There is much to do to challenge Israel’s widening economic gap

There is much to do to challenge Israel’s widening economic gap

By Mayor Michael BITON.

Mayor Michael Biton
Mayor Michael Biton

There are around 950,000 pre-school children in Israel aged under six and, to ensure their formative years are rich in physical and emotional growth, we must create the appropriate environments for them to thrive in.

Numerous studies point to the importance of healthy investment in early childhood, which according to economists, generates the best returns.

This is a shared consensus among many professionals from a broad range of fields, including neurobiologists, brain researchers, economists, psychologists and educators, who believe our early experiences and relationships play a crucially influential role on how we conduct ourselves in later life.

In Israel, data shows that of all children aged six and already entering the educational system, only 80 percent will reach the equivalent of their second year of A-Levels, but just 70 percent will go on to write their final exams. Fewer than half will achieve the grades required to be eligible for a university placement and, unfortunately, only a third will go on to further education.

Therefore, it is believed that investing in the pre-school ages will improve these figures significantly.

In the small town of Yerucham in the Negev desert, a major priority for me as mayor is to ensure we build the services necessary to give our young children a better start in life and to ensure we invest in the most important stage of development.

With JNF UK’s help, we will soon open an Early Childhood Centre, which will accommodate the needs of babies and young children under one roof. The campus will offer a range of quality activities for families. The programmes will include a treatment unit, training for teenage parents, and skill-building for professional childcarers.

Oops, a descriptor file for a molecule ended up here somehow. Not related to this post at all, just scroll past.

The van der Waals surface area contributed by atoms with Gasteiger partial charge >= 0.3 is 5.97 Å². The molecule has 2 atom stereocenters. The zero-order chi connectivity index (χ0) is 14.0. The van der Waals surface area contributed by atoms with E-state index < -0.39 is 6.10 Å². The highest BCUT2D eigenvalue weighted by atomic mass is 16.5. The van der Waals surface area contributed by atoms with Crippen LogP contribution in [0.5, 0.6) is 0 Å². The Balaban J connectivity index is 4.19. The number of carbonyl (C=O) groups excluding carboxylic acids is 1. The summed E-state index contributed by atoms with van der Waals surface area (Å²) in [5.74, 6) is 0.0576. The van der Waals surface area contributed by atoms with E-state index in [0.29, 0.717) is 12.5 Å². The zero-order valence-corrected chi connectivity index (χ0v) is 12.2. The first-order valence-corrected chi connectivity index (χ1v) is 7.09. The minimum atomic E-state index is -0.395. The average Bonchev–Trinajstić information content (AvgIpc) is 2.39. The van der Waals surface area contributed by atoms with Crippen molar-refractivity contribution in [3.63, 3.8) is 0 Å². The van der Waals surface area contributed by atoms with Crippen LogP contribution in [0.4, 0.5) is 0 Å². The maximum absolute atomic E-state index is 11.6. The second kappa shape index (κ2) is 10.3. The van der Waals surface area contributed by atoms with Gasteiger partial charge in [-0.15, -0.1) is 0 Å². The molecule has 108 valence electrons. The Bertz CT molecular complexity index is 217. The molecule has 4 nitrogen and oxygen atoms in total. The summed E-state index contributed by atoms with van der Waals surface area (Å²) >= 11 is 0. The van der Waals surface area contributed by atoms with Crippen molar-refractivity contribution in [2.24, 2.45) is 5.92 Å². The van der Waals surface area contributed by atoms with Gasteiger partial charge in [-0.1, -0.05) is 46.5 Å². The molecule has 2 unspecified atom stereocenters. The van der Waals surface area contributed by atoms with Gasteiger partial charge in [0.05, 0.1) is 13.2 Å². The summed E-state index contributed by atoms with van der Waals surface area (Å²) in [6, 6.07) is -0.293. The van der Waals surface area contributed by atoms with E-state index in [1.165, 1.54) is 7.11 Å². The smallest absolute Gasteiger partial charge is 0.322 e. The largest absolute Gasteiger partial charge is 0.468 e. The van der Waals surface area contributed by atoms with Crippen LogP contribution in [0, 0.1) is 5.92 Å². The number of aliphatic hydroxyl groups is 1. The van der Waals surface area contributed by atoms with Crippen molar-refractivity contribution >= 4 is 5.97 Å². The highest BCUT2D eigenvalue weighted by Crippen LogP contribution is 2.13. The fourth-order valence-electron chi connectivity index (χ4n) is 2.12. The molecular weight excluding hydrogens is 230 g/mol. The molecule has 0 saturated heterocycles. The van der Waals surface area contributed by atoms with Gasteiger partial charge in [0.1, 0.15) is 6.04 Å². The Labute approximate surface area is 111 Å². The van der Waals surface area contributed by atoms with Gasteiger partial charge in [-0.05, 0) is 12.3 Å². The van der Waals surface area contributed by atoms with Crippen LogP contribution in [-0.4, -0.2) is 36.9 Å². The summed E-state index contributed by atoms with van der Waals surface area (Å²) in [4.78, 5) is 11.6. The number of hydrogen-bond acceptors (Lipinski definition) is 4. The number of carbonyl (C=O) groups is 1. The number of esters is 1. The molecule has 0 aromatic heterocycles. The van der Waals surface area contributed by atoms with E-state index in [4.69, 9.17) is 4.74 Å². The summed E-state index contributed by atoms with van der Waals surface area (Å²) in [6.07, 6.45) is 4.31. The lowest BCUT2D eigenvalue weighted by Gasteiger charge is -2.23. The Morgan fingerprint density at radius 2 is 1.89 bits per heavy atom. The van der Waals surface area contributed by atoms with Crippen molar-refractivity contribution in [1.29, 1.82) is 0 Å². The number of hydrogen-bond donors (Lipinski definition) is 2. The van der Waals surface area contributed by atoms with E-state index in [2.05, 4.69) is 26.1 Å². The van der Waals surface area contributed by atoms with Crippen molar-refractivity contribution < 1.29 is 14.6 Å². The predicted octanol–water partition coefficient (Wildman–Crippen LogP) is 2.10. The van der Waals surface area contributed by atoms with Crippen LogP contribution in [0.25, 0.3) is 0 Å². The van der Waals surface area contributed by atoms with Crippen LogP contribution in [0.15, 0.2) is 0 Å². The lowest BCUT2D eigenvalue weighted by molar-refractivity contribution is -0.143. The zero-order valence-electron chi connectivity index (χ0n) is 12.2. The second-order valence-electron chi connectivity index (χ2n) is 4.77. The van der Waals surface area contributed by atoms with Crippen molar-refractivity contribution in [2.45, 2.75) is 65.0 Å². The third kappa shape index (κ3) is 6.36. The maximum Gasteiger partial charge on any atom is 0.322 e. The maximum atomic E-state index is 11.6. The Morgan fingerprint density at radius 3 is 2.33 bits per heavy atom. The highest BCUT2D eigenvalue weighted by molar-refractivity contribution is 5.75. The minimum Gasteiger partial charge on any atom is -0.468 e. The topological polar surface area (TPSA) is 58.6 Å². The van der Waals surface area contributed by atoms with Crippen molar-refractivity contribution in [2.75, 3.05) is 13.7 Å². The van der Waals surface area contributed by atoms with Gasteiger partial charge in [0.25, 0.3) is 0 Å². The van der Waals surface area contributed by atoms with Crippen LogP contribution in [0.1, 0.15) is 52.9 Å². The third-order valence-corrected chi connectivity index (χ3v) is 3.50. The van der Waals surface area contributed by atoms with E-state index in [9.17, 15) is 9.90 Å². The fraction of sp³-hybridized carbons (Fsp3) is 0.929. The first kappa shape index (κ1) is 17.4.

It will be a comprehensive one-stop shop with accessibility for Yerucham’s neediest and most vulnerable children and their parents.

Investment in disadvantaged young children is shown to significantly reduce inequalities in adult life, in economic terms and the impact on human potential, and JNF UK is helping to make this possible with the generous support of the British Jewish community.

In fact, the Jewish community and JNF UK have been a welcome support structure in the Negev for many years, with some fantastic charitable projects taking place in Yerucham, such as the Ayalim Association, which encourages students to volunteer their time to help build the community.

Outside of my town, they support projects across the region. These credentials are what makes JNF UK a major contributing charity to the development of the Negev. Regionally, there are still many challenges to overcome, and it’s an ongoing undertaking.

On a larger scale, the issue of Israel’s widening socio- economic gap is mounting. According to recent data, Israel’s poverty rate is the highest out of 34 of the developed OECD (Organisation for Economic Cooperation and Development) economies. Israel also has one of the highest levels of income inequality, with virtually no improvement to its inequality rating.

Specifically, we have seen a significant increase in poverty among children and young people. There is a lot of work to be done to combat these challenges. As it stands in Israel today, the responsibility for early childhood care is divided across four key ministries: education, industry, health and welfare.

They also often join with other ministries and local authorities to oversee the many other aspects related to the wellbeing, development and protection of children.

In addition to these services for pre-school children, specifically those intended for youngsters under the age of three, there are also services provided by NGOs, private businesses and public organisations.

While this may sound highly inclusive, it is widely regarded that splitting responsibility and authority is not ideal to achieving common objectives. As a result of the disjointed situation, there is a fragmented approach to childcare and access to services and educational frameworks are not consistent across the board.

In Yerucham, we have tried to keep it as simple as possible, turning to like-minded partners to realise our goal. It is thanks mainly to the incredible work of philanthropic organisations, such as JNF UK, that we are able to make tangible efforts to build the Early Childhood Centre.

This support has helped raise awareness of the importance of investment during the early years. To attract more people to the Negev, and to Yerucham specifically, I am committed to continuing the crucial support and services for families. The Centre in Yerucham will be an excellent example of that.

I urge British Jewry to stand by the JNF UK team to help give the children of Yerucham the future they deserve.

• Join JNF UK and Jewish News for a live Q&A event this Saturday night with Mayor Biton, as part of the Charity’s Green Sunday Appeal. Visit for more details

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